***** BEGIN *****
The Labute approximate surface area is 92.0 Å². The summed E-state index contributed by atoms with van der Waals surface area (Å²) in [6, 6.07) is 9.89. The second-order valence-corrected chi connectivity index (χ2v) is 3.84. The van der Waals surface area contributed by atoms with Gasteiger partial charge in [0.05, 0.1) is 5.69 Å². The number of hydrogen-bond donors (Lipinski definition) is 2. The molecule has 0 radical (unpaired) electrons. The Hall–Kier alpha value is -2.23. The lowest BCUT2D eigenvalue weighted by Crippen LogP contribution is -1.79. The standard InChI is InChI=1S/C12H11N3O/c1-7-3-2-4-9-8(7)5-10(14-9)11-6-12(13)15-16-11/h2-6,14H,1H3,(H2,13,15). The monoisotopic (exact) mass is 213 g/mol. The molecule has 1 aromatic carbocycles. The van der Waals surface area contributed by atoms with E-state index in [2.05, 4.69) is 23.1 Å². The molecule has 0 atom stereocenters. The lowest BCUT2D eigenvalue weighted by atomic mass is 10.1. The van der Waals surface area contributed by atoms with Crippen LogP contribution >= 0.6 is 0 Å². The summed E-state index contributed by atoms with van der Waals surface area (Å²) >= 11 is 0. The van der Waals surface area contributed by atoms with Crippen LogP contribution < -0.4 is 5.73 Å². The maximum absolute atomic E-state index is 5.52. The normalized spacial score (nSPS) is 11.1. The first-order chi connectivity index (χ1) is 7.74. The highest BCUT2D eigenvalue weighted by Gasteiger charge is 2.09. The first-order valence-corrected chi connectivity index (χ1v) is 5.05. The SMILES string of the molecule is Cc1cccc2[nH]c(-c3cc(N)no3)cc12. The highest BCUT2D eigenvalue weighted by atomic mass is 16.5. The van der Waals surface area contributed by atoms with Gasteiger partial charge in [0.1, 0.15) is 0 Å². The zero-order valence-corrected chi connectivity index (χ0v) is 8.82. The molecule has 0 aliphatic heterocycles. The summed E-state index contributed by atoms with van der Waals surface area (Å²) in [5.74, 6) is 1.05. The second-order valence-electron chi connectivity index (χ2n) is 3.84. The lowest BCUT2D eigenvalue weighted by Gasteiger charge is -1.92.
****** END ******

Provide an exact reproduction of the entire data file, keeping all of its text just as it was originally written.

The Labute approximate surface area is 92.0 Å². The summed E-state index contributed by atoms with van der Waals surface area (Å²) in [6, 6.07) is 9.89. The second-order valence-corrected chi connectivity index (χ2v) is 3.84. The van der Waals surface area contributed by atoms with Gasteiger partial charge in [0.05, 0.1) is 5.69 Å². The number of hydrogen-bond donors (Lipinski definition) is 2. The molecule has 0 radical (unpaired) electrons. The Hall–Kier alpha value is -2.23. The lowest BCUT2D eigenvalue weighted by Crippen LogP contribution is -1.79. The standard InChI is InChI=1S/C12H11N3O/c1-7-3-2-4-9-8(7)5-10(14-9)11-6-12(13)15-16-11/h2-6,14H,1H3,(H2,13,15). The monoisotopic (exact) mass is 213 g/mol. The molecule has 1 aromatic carbocycles. The van der Waals surface area contributed by atoms with E-state index in [2.05, 4.69) is 23.1 Å². The molecule has 0 atom stereocenters. The lowest BCUT2D eigenvalue weighted by atomic mass is 10.1. The van der Waals surface area contributed by atoms with Crippen LogP contribution >= 0.6 is 0 Å². The summed E-state index contributed by atoms with van der Waals surface area (Å²) >= 11 is 0. The van der Waals surface area contributed by atoms with Crippen LogP contribution < -0.4 is 5.73 Å². The maximum absolute atomic E-state index is 5.52. The normalized spacial score (nSPS) is 11.1. The first-order chi connectivity index (χ1) is 7.74. The highest BCUT2D eigenvalue weighted by Gasteiger charge is 2.09. The first-order valence-corrected chi connectivity index (χ1v) is 5.05. The SMILES string of the molecule is Cc1cccc2[nH]c(-c3cc(N)no3)cc12. The highest BCUT2D eigenvalue weighted by atomic mass is 16.5. The van der Waals surface area contributed by atoms with Gasteiger partial charge in [0.1, 0.15) is 0 Å². The zero-order valence-corrected chi connectivity index (χ0v) is 8.82. The molecule has 0 aliphatic heterocycles. The summed E-state index contributed by atoms with van der Waals surface area (Å²) in [5.74, 6) is 1.05. The second-order valence-electron chi connectivity index (χ2n) is 3.84. The lowest BCUT2D eigenvalue weighted by Gasteiger charge is -1.92.